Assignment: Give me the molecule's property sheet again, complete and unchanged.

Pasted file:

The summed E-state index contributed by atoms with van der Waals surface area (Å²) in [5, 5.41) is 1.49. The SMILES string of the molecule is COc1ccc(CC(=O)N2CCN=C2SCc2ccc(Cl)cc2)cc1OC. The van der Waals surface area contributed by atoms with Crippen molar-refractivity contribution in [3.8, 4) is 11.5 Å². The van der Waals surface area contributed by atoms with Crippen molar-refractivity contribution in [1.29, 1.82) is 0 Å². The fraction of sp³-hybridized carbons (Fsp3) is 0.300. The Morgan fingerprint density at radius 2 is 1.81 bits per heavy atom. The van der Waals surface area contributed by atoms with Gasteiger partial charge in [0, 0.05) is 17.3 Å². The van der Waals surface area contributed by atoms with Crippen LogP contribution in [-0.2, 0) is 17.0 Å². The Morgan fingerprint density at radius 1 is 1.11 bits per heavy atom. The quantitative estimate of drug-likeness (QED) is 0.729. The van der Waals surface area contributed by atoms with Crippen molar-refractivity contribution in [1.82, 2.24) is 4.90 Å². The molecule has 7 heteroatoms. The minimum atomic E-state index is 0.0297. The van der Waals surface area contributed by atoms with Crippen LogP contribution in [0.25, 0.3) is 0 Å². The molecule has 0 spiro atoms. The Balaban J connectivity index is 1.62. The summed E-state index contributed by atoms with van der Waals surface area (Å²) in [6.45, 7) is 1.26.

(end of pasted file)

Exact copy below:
The summed E-state index contributed by atoms with van der Waals surface area (Å²) in [5, 5.41) is 1.49. The SMILES string of the molecule is COc1ccc(CC(=O)N2CCN=C2SCc2ccc(Cl)cc2)cc1OC. The van der Waals surface area contributed by atoms with Crippen molar-refractivity contribution in [3.8, 4) is 11.5 Å². The van der Waals surface area contributed by atoms with Crippen molar-refractivity contribution in [1.29, 1.82) is 0 Å². The fraction of sp³-hybridized carbons (Fsp3) is 0.300. The Morgan fingerprint density at radius 2 is 1.81 bits per heavy atom. The van der Waals surface area contributed by atoms with Gasteiger partial charge in [0, 0.05) is 17.3 Å². The van der Waals surface area contributed by atoms with Crippen LogP contribution in [-0.2, 0) is 17.0 Å². The Morgan fingerprint density at radius 1 is 1.11 bits per heavy atom. The quantitative estimate of drug-likeness (QED) is 0.729. The van der Waals surface area contributed by atoms with Crippen molar-refractivity contribution in [1.82, 2.24) is 4.90 Å². The molecule has 7 heteroatoms. The minimum atomic E-state index is 0.0297. The van der Waals surface area contributed by atoms with Crippen LogP contribution in [0.25, 0.3) is 0 Å². The molecule has 0 spiro atoms. The Balaban J connectivity index is 1.62. The summed E-state index contributed by atoms with van der Waals surface area (Å²) in [6.45, 7) is 1.26.